Dr. Aoun: The majority of thyroid nodules are not felt at home. They’re usually picked up by the physician during an exam or through something we call an incidental finding. That is when a CT scan or an ultrasound of the neck done for another reason, picks up a thyroid nodule.

So most of the time it’s something that they have no idea about?

Dr. Aoun: Exactly.

How dangerous can it get?

Dr. Aoun: It’s not very dangerous. The majority of nodules are small and benign. If they get too large to the point that they start causing compressive symptoms, such as pushing against the windpipe or the esophagus, then patients might experience changes in their voices or complain of food getting stuck in their throats.

So if it gets picked up by the exam you get a biopsy?

Dr. Aoun: The next step is to get an ultrasound and thyroid blood tests. If the thyroid function tests are okay and the nodule warrants being biopsied, I will then proceed to fine needle aspiration, or FNA.

So how invasive is this?

Dr. Aoun: It’s not very invasive. We clean the neck, spray some numbing medication, use a thin needle to get a few samples from the nodule and we send the collected cells for analysis.

What are usually the findings?

Dr. Aoun: There are four possible outcomes. It could come back as benign, which is the most common finding. A second possibility is malignant or suspicious for cancer. A third option is non-diagnostic, which means, the sample is suboptimal and thus a diagnosis cannot be made. In up to twenty to thirty percent of cases at most, we get inconclusive or indeterminate results, which means that the makeup of the nodule is not clear-cut to help make a definitive diagnosis.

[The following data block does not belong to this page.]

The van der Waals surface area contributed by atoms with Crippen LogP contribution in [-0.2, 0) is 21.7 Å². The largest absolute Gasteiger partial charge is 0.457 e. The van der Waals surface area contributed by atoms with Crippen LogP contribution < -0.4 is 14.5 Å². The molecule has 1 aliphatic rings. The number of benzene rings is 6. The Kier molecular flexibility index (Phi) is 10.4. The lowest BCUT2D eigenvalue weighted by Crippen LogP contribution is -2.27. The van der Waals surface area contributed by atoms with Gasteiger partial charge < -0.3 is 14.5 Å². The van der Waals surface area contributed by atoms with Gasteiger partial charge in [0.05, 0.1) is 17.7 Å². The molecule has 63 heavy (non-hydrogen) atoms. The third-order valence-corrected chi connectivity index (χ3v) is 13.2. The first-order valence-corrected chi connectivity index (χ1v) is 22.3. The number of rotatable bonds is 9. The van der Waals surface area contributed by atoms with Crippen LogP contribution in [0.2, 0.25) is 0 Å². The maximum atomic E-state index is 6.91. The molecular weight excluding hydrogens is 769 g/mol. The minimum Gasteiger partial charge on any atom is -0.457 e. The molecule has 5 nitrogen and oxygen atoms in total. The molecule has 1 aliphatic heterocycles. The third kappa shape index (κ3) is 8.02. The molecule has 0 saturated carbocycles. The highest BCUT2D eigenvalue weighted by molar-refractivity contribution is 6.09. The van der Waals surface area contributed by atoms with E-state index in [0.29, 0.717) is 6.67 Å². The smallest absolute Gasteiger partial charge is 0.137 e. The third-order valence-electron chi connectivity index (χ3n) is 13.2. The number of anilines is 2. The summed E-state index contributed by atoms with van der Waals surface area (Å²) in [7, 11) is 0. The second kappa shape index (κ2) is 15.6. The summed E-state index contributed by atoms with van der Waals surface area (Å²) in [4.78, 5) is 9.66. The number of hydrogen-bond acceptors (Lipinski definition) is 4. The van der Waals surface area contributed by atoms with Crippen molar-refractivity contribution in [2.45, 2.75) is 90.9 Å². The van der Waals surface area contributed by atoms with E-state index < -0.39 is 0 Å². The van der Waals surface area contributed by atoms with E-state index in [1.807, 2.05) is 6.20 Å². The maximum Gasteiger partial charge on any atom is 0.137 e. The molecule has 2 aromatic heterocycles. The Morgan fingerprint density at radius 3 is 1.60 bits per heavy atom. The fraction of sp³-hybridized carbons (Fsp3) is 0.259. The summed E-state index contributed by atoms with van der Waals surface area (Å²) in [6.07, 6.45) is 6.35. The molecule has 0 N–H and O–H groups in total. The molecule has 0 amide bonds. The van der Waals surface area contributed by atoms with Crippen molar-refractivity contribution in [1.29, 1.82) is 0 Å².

So benign is good, it means that you’re good to go, no surgery.

Dr. Aoun: Correct, if the result is benign, then there is no need for surgery, and we usually continue to monitor those patients with serial ultrasounds, as needed. If a benign nodule gets too large and starts causing problems, then surgery is warranted. If the nodule is cancerous, then the recommended next step is surgery. If the FNA result is, non-diagnostic, we usually repeat the biopsy. For nodules with indeterminate findings, the traditional approach had been to send the patient to surgery. This recommendation, however, has been modified after cytogenetic testings, such as the Afirma test, have become available.

So what are you removing when you go in to surgery?

Dr. Aoun: Surgery has traditionally involved removing all or part of the thyroid.

How often do you perform the FNA, and do you perform it yourself?

Dr. Aoun: I do. I look at the ultrasound sonographic features of the nodule, take in-to consideration the patient’s clinical risk factors, such as radiation exposure or family history of thyroid cancer, and decide accordingly on whether to proceed to FNA.